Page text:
“The classroom that I taught in was really dull and depressing compared to the other rooms in the building so we asked if we could decorate it to make it a more pleasant environment for the children to learn in.  It took a while to complete but the outcome was fantastic and both the children and the staff at Tadiwala Road were thrilled with the finished room”
Aug 04 Volunteer

“The contribution this group of volunteers made to the self worth of people living with and dying of HIV/AIDS was immeasurable.”
Local director of placement in India. 2006.


Difficult times…..

“Illness did sadly prove to be a slight problem.  The award for worst week of the six months has to go to the one I spent in hospital in Kandy due to a viral infection.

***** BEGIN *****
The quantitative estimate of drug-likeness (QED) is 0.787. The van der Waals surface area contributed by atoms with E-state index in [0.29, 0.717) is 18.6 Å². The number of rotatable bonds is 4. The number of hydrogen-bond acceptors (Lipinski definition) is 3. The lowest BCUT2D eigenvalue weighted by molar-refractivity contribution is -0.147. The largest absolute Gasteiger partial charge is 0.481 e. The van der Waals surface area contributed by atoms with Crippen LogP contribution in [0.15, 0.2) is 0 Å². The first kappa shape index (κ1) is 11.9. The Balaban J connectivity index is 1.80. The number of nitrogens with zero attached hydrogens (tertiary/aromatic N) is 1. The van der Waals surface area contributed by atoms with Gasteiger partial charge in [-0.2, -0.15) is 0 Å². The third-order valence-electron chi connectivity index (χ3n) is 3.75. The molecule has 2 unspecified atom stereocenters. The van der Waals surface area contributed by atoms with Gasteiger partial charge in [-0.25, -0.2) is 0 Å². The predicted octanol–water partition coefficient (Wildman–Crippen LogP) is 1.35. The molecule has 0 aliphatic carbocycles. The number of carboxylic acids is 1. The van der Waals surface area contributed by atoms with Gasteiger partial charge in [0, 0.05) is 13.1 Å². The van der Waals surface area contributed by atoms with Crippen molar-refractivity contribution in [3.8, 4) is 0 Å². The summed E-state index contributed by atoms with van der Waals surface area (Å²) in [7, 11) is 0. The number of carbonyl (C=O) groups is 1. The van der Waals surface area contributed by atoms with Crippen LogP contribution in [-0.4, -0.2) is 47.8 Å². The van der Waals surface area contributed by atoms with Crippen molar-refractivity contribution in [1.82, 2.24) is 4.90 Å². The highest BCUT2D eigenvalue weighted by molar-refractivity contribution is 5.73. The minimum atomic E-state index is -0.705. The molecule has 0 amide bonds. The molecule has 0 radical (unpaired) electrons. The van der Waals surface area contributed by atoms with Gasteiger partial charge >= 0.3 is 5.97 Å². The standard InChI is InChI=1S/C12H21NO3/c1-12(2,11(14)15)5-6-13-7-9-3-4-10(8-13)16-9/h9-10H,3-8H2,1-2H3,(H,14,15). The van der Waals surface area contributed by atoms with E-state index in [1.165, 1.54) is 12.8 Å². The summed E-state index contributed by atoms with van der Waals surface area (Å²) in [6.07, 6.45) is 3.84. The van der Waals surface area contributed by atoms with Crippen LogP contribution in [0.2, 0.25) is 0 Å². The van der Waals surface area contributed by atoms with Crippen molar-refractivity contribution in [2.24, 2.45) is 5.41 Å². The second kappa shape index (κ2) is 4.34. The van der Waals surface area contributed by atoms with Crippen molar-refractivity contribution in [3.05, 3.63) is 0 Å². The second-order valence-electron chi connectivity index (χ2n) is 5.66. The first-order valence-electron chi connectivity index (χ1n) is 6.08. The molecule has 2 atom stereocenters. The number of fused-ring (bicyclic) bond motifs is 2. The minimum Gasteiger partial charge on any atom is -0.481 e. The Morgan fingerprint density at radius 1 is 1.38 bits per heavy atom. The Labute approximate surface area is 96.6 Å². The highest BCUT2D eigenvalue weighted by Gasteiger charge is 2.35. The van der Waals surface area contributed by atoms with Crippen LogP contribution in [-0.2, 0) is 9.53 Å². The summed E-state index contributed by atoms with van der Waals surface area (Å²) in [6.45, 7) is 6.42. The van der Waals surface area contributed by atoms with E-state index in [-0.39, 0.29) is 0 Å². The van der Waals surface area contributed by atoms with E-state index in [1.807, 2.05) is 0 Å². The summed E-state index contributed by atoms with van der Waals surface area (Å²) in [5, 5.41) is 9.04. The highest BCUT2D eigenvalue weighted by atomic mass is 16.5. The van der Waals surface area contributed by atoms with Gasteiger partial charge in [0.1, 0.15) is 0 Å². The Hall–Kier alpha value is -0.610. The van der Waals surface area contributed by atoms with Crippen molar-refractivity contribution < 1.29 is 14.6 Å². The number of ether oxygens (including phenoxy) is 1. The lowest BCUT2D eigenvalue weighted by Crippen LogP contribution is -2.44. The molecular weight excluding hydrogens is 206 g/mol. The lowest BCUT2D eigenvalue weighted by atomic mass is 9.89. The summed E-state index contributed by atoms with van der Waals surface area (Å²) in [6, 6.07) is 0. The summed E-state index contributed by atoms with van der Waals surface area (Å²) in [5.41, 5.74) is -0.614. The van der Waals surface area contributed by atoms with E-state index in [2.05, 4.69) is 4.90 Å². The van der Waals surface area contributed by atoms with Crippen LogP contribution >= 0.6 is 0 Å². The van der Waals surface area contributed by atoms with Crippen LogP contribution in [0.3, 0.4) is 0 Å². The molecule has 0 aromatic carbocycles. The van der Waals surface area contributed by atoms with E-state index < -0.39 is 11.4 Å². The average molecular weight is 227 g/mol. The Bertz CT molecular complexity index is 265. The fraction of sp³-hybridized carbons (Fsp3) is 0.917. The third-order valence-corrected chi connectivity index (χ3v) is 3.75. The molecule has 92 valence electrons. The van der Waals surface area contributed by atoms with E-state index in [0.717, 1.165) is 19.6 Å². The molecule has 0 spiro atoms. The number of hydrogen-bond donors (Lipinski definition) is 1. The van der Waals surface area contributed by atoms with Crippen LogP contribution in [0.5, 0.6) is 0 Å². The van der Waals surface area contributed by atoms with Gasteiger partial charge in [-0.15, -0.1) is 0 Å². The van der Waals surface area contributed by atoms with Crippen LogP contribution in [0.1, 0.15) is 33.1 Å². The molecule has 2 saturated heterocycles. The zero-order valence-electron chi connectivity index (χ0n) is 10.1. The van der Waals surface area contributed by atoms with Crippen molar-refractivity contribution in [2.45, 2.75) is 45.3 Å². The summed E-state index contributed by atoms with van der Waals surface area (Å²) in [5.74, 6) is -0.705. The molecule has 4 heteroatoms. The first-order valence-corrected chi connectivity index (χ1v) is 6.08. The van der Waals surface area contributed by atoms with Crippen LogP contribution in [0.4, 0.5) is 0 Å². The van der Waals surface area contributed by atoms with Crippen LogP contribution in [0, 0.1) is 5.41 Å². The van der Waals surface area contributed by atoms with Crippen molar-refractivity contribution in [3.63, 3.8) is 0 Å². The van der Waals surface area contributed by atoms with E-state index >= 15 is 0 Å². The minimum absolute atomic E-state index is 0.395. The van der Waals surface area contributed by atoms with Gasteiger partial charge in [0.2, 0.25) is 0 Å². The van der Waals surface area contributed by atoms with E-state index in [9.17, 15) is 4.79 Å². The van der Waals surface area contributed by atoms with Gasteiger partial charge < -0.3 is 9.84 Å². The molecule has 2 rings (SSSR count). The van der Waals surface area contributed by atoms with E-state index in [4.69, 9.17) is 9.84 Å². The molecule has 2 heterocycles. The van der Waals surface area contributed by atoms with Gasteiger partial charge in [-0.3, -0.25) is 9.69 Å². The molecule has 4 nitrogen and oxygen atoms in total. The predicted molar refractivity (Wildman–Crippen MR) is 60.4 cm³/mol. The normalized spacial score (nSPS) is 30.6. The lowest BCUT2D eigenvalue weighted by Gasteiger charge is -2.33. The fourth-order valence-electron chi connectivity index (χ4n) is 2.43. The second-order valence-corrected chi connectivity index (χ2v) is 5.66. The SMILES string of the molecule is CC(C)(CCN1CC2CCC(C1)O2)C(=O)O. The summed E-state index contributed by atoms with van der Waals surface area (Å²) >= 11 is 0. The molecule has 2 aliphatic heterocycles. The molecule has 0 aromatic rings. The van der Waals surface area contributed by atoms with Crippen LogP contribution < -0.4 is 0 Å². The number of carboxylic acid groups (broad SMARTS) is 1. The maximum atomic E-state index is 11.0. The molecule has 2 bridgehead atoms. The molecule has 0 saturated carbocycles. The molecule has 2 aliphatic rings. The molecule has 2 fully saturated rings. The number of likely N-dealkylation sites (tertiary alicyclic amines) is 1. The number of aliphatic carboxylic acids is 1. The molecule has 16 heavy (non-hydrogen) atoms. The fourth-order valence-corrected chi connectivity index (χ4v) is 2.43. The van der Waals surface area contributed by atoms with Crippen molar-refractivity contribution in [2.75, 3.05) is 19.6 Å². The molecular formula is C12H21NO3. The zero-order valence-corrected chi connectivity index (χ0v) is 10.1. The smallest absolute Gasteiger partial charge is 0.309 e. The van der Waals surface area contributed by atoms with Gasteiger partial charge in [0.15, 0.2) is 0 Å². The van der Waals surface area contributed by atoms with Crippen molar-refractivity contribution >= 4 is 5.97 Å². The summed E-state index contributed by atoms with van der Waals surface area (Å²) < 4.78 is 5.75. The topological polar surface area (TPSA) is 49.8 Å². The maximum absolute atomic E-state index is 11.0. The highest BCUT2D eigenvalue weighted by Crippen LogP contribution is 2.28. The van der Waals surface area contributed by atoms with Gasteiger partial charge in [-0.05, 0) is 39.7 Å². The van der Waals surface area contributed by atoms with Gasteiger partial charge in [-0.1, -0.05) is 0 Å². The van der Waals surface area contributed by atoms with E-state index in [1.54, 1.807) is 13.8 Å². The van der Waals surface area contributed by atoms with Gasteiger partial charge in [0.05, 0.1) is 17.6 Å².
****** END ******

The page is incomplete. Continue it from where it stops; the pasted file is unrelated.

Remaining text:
The care I received from the hospital and the support from my fellow volunteers and from Link made the experience far better than it would otherwise have been though.  The standard of support from Link, both before departure and during the placement, by far exceeds any I have seen or heard of from other organisations to their volunteers.” 
Aug 05 volunteer


Your Link partner

Most people get on well and long term friendships seem to be the norm.  Many volunteers still get together on a regular basis for more travel. 

“Fear not!  You might think you have nothing in common but believe me, you’ll be surprised and by the end of it you’ll be like sisters! “(Natasha Manning, 2004)